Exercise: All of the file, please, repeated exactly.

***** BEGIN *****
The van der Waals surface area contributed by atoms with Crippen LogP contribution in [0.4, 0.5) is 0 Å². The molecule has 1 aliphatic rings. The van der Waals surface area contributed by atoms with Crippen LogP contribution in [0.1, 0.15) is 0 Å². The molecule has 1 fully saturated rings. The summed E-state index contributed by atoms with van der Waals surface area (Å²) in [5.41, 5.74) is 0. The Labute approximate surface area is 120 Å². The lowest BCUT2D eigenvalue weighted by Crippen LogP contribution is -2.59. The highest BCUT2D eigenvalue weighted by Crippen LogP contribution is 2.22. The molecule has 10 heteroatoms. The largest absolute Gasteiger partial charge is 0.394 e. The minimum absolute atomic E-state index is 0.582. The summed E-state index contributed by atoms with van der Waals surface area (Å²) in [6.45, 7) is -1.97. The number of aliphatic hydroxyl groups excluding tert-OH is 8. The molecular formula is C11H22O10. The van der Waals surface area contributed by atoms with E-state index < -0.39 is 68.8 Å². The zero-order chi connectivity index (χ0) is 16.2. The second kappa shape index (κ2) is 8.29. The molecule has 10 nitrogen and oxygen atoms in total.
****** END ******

The van der Waals surface area contributed by atoms with Crippen LogP contribution in [0.4, 0.5) is 0 Å². The molecule has 1 aliphatic rings. The van der Waals surface area contributed by atoms with Crippen LogP contribution in [0.1, 0.15) is 0 Å². The molecule has 1 fully saturated rings. The summed E-state index contributed by atoms with van der Waals surface area (Å²) in [5.41, 5.74) is 0. The Labute approximate surface area is 120 Å². The lowest BCUT2D eigenvalue weighted by Crippen LogP contribution is -2.59. The highest BCUT2D eigenvalue weighted by Crippen LogP contribution is 2.22. The molecule has 10 heteroatoms. The largest absolute Gasteiger partial charge is 0.394 e. The minimum absolute atomic E-state index is 0.582. The summed E-state index contributed by atoms with van der Waals surface area (Å²) in [6.45, 7) is -1.97. The number of aliphatic hydroxyl groups excluding tert-OH is 8. The molecular formula is C11H22O10. The van der Waals surface area contributed by atoms with E-state index < -0.39 is 68.8 Å². The zero-order chi connectivity index (χ0) is 16.2. The second kappa shape index (κ2) is 8.29. The molecule has 10 nitrogen and oxygen atoms in total.